A Sermon from Sherborne
A sermon for the Parish Eucharist, preached in Sherborne Abbey on Sunday 7 October 2018 by The Reverend Jane Craw
In the same way that our Gospel passage takes us to the beginning of creation where God created male and female, I should, for a moment, like us to indulge in a little time-travel and step back in time to the Garden of Eden at the dawn of God’s creation. Picture, if you will, God and Adam in conversation. God said to Adam, ‘I am going to make you a helper, a companion. What would you like your companion to be like?’
Adam replied, ‘Well I want someone that is humorous, witty, intelligent, compassionate, caring, loving, trusting, polite, generous and beautiful.’
God paused a moment after Adam’s wish-list and told Adam that a companion like that would cost him ‘an arm and a leg’. Adam seemed a little dejected and then brightly replied: ‘What can I get for a rib?’ Joking apart, Adam’s Eve was the very best that God could offer; she was no certainly no poor substitute. Eve was Adam’s companion and each was created for the other.
This is the ideal, the model situation but as we know, relationships are precious but precarious things and we know that they can be easily broken.
We must now turn to today’s reading from Mark. It is not a straightforward text to preach on and the easiest thing would have been to duck the challenge and simply to focus on the reading from Hebrews. The subject of divorce is complex and I am sure that all of us have encountered the difficulties it creates for the couple, the children and the extended family. The whole community is affected. It is a place where people are wounded and the scars which need healing are often present for many years to come. Each one of us is probably carrying our own stories and those memories attached to them. Divorce brings sadness and is in many ways like bereavement. So hopefully I shall proceed with care, compassion and understanding.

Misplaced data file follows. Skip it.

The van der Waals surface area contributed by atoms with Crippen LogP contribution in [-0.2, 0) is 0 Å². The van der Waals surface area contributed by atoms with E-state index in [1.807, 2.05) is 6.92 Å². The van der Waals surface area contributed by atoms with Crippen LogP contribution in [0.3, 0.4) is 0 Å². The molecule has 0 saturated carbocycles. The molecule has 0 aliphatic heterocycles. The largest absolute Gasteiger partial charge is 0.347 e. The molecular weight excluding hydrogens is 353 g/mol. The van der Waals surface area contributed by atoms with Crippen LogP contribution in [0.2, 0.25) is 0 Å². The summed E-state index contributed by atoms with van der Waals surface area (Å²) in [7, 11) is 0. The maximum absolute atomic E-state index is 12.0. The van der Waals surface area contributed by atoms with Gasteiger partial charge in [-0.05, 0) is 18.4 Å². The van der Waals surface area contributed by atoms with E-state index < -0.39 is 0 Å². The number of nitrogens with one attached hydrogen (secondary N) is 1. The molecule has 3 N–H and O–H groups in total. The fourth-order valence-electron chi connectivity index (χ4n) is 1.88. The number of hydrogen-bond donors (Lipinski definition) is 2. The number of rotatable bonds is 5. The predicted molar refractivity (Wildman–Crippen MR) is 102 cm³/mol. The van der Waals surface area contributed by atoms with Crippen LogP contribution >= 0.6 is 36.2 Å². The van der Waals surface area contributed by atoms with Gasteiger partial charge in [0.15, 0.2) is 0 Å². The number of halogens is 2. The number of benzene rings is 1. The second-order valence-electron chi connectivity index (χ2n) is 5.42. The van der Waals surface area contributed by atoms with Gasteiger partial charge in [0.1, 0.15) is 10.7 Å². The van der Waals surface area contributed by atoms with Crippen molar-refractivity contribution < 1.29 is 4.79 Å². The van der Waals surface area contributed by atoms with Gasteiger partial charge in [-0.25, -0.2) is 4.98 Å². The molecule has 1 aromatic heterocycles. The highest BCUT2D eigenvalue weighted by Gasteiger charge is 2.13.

Perhaps if we dig deep into this Scripture we can do two things. We can see the context in which it was written and also look at Jesus’ emphasis on this difficult passage.
The Pharisees are again out to trap Jesus. They have misunderstood Scripture and God’s design for the world and they try to justify their errors. As so often was the case, the Pharisees want a confrontation with Jesus. They also neglect to mention a key piece of direction from Scripture in Deuteronomy 24, which requires a husband to give the certificate of divorce to his ex-wife. For a majority of women in that culture, survival depended upon being a member of a household. Indeed a woman could be exposed to great risk. The law’s provision about the certificate seeks to mitigate that risk, but apparently the Pharisees find that detail not worth noting. Jesus’ concern for the woman is quite different. It raises her profile and her need of protection.
But here Jesus turns the conversation away from the legal foundation for divorce and instead shifts the conversation to God’s design for marriage. He sees marriage as a unifying bond between two people.